Knives Out, 2019.
Written and directed by Rian Johnson.
Starring Daniel Craig, Ana de Armas, Chris Evans, LaKeith Stanfield, Jamie Lee Curtis, Toni Collette, Don Johnson, Christopher Plummer, Michael Shannon, Jaeden Martell, Riki Lindhome and Katherine Langford.
A detective investigates the death of a patriarch of an eccentric, combative family after his 85th birthday celebrations.
Knives Out is a self-aware, stylised farce that has a great time – and pulls you along with it. This pitch-black comedy zips along at a rapid pace as its complex “whodunnit” plot unfolds. A lot of the fun comes from its position as a loving homage to, and pastiche of, Agatha Christie classics and Cluedo “it was the butler, in the library, with the candlestick” scenarios. The Thrombey family are all under suspicion for the murder of head of the family Harlan (Christopher Plummer), an outrageously popular murder mystery novelist (of course), and whose fans even encompass the local police force.
Mary Vernieu has assembled a truly top-notch cast to fill the shoes of Rian Johnson’s overblown and slightly grotesque characters. The only fair criticism would be the impossibility of using them all to their full advantage in a single film. As Harlan’s daughter, Jamie Lee Curtis is the dry, unimpressed step-in matriarch of the family, Linda, who has found herself badly married to a bit of a shit (Don Johnson as Richard Drysdale). Richard is that type of awkward relative that will make you wince as he quotes ‘Hamilton’ in the same breath as spouting his negative views towards immigrants. Toni Collette is a hoot as self-help convert and #influencer Joni, another daughter, and the regrettably underused Michael Shannon’s straight-laced son Walt – publisher for his father – is a lesson in simmering stress. Linda’s son Ransom (Chris Evans) is the black sheep of the family, disruptive and universally disliked, but also perhaps the most perceptive of his family. He is a cat among the pigeons, kicking things into a frenetic gear when he eventually shows his face at the family home. Loose from the reins of wholesome Captain America, Evans is clearly enjoying the chance to exercise his funny bones and be a bit of an arsehole.
If at gun point, the two stand-outs of Knives Out are Daniel Craig and Ana de Armas, ostensibly the film’s leads. Craig, as the flamboyant celebrity detective Benoit Blanc, clearly relishes leading the slightly non-plussed local police force (LaKeith Stanfield and Noah Segan) down his very particular path of deduction. He embraces the camp high drama and runs with an outrageously OTT accent (only familiar if you’ve seen his similar break out in Logan Lucky). It’s refreshing to see him step out of Bond’s po-faced shadow… and have fun? Ana de Armas is Marta, Harlan’s caregiver and confidante, and one of the only people to seem genuinely devastated by his demise. The whole film hangs off her character and, as the action unfolds around her, she handles it with aplomb, totally unrecognisable from her last high-profile role in Blade Runner 2049. She is sympathetic and believable, as well as excellent foil to the quite hideous creatures of the extended Thrombey family.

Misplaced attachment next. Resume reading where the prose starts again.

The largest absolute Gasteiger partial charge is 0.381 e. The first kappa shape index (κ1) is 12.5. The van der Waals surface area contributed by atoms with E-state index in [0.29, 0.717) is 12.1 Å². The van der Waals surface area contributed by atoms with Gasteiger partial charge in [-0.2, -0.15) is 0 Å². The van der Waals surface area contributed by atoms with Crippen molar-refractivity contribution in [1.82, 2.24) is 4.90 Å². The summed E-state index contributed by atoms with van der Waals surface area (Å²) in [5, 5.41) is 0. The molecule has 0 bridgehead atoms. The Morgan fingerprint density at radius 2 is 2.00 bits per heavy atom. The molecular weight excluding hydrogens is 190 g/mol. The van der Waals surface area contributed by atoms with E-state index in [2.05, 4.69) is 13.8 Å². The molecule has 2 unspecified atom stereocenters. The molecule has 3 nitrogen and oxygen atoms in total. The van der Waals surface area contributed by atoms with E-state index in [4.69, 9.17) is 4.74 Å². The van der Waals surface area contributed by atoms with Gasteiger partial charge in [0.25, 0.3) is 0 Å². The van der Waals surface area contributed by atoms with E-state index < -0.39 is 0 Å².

The complex narrative of Knives Out relies on flashbacks, but they are masterfully handled and woven into the screenplay. Rather than feeling repetitive or overly complicated, each unpeels a new layer to the story as you see shifting perspectives on a situation – as well as who isn’t necessarily a reliable narrator. The screenplay is both stupidly excellent, with its deft handling of multiple threads and characters, as well as just plain stupid (see: Blanc’s complicated analogy based on doughnut holes). Like a doughnut, it’s a treat that’s difficult to resist.
There’s also an entertaining and savage underlying social commentary on wealth and privilege in Knives Out, which slices into the exposed belly of the Thrombey clan. For example, they may all consider Marta (‘the help’) family, but none are able to correctly identify which South American country she comes from.
Writer-director Rian Johnson’s very specific vision has been beautifully brought to life by production designer David Crank and costume designer Jenny Eagan, with set decoration by David Schlesinger. It’s a heightened universe with a rich, dark palette and a distinct whiff of ’70s corduroy. If it’s too late for mainstream appreciation this year, Knives Out may well be infiltrating Hallowee’n costume parties come next year. Nathan Johnson’s spiky, gothic music also helps to build the atmosphere, and acts as a marker to the tongue-in-cheek vibe for the audience. It’s enjoyably Danny Elfman-esque, without feeling derivative or as extreme as a Burton film.
Knives Out is already a vintage piece of cinema: With consistent comedy, snappy pace, an intricate (but not overly-complicated) screenplay and a fine cast, it ticks all the boxes you could hope.
Flickering Myth Rating – Film: ★ ★ ★ ★ / Movie: ★ ★ ★ ★ ★